TAKING FLIGHT Liz Jahren and Nick Sholley hope to avoid avian aggression in Conor McPherson adaptation.
There is little a responsible reviewer can say about Main Stage West's eerie, unnerving production of Conor McPherson's The Birds. Any description of the play's tone, pace or point of view stands the risk of tipping audiences off, reducing the pleasure of experiencing this taught, emotionally rich, exquisitely acted tale as it masterfully unfolds.
Even if you've seen the classic Alfred Hitchcock film, you should not assume you know what McPherson and director Elizabeth Craven have in store for you. Less about birds than about ordinary people stripped of everyday assurances, The Birds is simple, psychological horror—the more powerful for its subdued, casually observational storytelling.
Running through April 23 (and please note that the ornithological thriller plays on Easter Sunday, the day millions of sugary Peeps are ravenously consumed), Main Stage's tense, edgy drama is much closer to Daphne du Maurier's original 1952 short story than it is to the 1963 Hitchcock version. But it's not exactly du Maurier, either.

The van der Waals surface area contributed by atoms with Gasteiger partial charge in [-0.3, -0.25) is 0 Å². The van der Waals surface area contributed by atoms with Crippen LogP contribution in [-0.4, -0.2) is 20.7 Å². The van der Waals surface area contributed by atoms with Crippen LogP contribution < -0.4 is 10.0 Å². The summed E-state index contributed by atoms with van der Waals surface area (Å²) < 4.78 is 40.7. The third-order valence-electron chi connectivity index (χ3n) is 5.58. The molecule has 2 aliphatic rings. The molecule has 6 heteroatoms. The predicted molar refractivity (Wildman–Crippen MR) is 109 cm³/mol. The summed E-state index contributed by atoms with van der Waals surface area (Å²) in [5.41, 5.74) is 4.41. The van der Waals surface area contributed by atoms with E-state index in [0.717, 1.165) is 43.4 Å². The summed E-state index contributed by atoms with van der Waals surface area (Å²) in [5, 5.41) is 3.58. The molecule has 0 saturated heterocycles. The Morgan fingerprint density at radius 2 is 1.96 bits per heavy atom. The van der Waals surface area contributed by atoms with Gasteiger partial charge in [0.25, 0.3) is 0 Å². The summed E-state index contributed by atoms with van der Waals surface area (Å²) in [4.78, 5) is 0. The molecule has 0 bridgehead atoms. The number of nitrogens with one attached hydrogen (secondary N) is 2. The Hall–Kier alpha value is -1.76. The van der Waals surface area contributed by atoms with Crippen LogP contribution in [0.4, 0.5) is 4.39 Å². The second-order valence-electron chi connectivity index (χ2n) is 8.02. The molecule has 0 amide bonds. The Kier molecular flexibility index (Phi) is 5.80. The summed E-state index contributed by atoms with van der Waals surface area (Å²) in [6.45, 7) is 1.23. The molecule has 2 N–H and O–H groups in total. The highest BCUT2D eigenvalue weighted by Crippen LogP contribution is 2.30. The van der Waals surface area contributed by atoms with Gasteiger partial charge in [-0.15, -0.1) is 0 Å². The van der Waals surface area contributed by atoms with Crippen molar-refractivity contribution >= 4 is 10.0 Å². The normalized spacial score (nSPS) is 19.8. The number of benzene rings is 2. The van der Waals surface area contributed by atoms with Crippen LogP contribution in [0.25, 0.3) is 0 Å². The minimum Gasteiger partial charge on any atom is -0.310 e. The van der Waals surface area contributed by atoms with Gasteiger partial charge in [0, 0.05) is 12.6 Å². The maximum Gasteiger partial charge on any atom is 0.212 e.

Carrying spooky echoes of Night of the Living Dead and No Exit, The Birds begins with Liz Jahren's chillingly resigned voiceover, succinctly describing the rapid fall of civilization after all the birds of the world suddenly, and violently, began attacking and killing any person in sight. To the frightening sound of shrieking birds, a pair of strangers—Diane (Jahren, excellent) and Nat (Nick Sholley, the same)—take refuge in a dark, abandoned farmhouse.
He's got a fever. She's got a diary. They hide. Then some stuff happens. Diane writes it all down, and we hear snippets of her end-of-the-world journal as that initial voiceover narration regularly returns. Sound designer Doug Faxon and light designer Missy Weaver do excellent work in bringing this birds-instead-of-zombies nightmare to such vivid life.
Rae Quintana and Anthony Abate appear, at various points, as fellow survivors. More stuff happens, unfolding in a series of individual vignettes, each one separated by hours, days and weeks. The characters frequently discuss the importance of human kindness—a hopeful suggestion that pulses at the heart of what's to come, and is a big part of why
The Birds is ultimately so haunting, rich and quietly disturbing.
(Note: sound designer Faxon suggests that audiences sit as close to the center of the 70-seat theater to get the maximum impact of his intricate surround-sound design.)
Rating (out of 5): ★★★★½
'The Birds' runs Thursday–Sunday through April 23 at Main Stage West, 104 N. Main St., Sebastopol. Thursday–Saturday, 8pm; 5pm matinees on Sunday. $15–$30. 707.823.0177.